Combining actual news footage, interviews with the three men, and actors’ portrayals of the events, director Michael Winterbottom creates a drama with a documentary feel that relates the events and emotions of the story with compelling accuracy.

Human Rights Violations At Guantanamo Bay

September 24th, 2012

The treatment of prisoners at Guantanamo bay is in much debate today. Accusations from prisoners being denied their basic human rights, to without a trial for long periods of time, reports of prisoner abuse and unauthorized torture of detainees. Officials say that is not the case and any incidents of this is handled on a case by case review.

Officials say that any detainees held for long periods of time are slowly getting released and Read the rest of this entry »

Supreme Court Decisions Regarding Guantanamo Bay

September 21st, 2012

Last week a U.S. District Court Judge Royce Lamberth told the military as well as the Presidency they have no say when it comes to the way that defense attorneys operate at Guantanamo. The holding facility takes up about 45 square miles of Cuba and currently has a population of approximately 165 prisoners.

Judge Royce Lamberth makes the ruling shortly before Khalid Sheikh Mohammed, goes to trial. Khalid is accused of being the mastermind behind the 9/11 attack in 2001. President Orack Obama swore to close Guantanamo after elected, Read the rest of this entry »

The United Nations Versus The United States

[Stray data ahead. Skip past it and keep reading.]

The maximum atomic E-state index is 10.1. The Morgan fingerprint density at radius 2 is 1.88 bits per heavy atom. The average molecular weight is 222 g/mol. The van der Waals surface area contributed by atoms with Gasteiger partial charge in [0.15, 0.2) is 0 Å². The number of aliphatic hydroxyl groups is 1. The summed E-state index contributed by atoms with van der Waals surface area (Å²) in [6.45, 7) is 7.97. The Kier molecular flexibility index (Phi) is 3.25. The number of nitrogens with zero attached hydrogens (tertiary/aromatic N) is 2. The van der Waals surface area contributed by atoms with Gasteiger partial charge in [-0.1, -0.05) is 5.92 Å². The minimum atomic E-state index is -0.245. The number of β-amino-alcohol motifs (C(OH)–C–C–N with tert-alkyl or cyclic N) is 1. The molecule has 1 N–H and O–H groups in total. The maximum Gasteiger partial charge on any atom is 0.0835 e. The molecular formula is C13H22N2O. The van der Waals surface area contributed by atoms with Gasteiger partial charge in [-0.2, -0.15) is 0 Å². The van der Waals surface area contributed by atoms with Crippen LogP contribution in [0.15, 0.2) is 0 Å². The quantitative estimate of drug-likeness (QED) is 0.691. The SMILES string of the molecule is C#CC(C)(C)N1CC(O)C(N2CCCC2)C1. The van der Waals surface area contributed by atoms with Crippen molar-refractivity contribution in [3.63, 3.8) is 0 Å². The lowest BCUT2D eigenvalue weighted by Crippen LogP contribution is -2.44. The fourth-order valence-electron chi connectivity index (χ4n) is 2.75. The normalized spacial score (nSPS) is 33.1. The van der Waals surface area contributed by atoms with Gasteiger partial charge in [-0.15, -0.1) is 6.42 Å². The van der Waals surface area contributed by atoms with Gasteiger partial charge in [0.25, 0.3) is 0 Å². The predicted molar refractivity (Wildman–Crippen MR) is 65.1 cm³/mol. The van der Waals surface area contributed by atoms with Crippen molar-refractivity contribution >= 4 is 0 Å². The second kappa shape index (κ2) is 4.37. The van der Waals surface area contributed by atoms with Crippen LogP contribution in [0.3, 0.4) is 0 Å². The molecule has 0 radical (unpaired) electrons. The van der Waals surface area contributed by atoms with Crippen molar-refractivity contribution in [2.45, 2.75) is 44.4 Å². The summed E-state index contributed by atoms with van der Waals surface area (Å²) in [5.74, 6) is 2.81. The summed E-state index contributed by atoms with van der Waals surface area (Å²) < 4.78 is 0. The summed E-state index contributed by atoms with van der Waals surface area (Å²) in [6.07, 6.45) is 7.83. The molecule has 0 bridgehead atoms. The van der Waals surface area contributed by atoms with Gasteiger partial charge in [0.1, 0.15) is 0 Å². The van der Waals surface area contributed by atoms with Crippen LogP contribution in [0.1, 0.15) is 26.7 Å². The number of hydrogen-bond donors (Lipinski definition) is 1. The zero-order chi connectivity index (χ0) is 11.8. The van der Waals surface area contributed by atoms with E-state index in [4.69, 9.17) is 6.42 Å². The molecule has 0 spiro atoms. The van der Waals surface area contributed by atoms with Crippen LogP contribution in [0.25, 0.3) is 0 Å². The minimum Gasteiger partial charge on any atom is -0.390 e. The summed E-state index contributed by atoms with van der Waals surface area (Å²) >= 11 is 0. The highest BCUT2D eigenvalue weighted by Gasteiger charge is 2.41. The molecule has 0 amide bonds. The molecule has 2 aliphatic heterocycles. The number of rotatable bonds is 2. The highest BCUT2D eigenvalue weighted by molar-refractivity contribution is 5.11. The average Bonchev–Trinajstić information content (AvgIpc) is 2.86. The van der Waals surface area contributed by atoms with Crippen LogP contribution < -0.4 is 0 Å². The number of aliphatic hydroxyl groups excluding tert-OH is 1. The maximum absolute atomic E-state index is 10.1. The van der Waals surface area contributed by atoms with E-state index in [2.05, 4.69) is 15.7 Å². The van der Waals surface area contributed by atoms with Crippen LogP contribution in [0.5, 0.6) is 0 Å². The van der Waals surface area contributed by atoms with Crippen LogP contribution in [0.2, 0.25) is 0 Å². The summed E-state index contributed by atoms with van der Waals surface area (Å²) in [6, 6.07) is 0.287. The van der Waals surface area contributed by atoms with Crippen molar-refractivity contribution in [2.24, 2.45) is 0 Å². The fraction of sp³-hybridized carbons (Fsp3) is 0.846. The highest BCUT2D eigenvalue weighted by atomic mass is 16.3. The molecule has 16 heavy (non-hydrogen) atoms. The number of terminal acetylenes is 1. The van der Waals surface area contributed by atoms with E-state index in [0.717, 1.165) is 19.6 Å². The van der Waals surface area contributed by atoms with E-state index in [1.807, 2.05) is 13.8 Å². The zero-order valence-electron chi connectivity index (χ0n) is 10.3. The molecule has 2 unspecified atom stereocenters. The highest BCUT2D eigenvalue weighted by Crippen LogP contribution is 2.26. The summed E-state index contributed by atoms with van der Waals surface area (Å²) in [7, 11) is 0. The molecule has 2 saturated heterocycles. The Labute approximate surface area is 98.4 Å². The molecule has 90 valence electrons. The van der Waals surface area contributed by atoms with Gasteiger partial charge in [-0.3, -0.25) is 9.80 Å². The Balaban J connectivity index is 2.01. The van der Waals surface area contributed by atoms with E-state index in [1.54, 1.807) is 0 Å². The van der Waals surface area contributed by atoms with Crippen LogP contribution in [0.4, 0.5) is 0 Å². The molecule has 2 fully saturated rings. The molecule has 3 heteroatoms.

September 20th, 2012

Over the past few months, questions have been arising as to whether or not a global arms treaty discussed at the UN global conference in New York city would in fact infringe upon the Second Amendment rights of United States citizens. In what many gun supporters are calling the United States versus the United Nations, a lot is left to question regarding this issue.

While many conservative Americans, especially those who are supporters of Fox News Network, consider this to be a direct attack on their personal gun ownership Read the rest of this entry »

US Presidential Decrees Regarding Guantanamo Bay

September 18th, 2012

The name Guantanamo Bay can incite different feelings in people depending upon their views about United States Policy. However, few individuals can deny the controversy surrounding this detention center. Some see it as a monument to the war on terrorism. Others see it in direct contradiction of America’s stand on human rights. The actions that have taken place within its walls can be traced to two Presidential Decrees changing the status of prisoners and redefining the meaning of Read the rest of this entry »

A Brief History Of Guantanamo Bay

September 15th, 2012

Guantanamo Bay is the oldest US naval base outside of the United States. It is also the only Us naval base in a communist country. The base has been a part of the navy since 1903 when it was leased from the Cuban government. A lease that was renewed in 1934 and essentially made permanent when a provision was added that stated both countries have to agree to eliminate the base for the contract to be voided. Read the rest of this entry »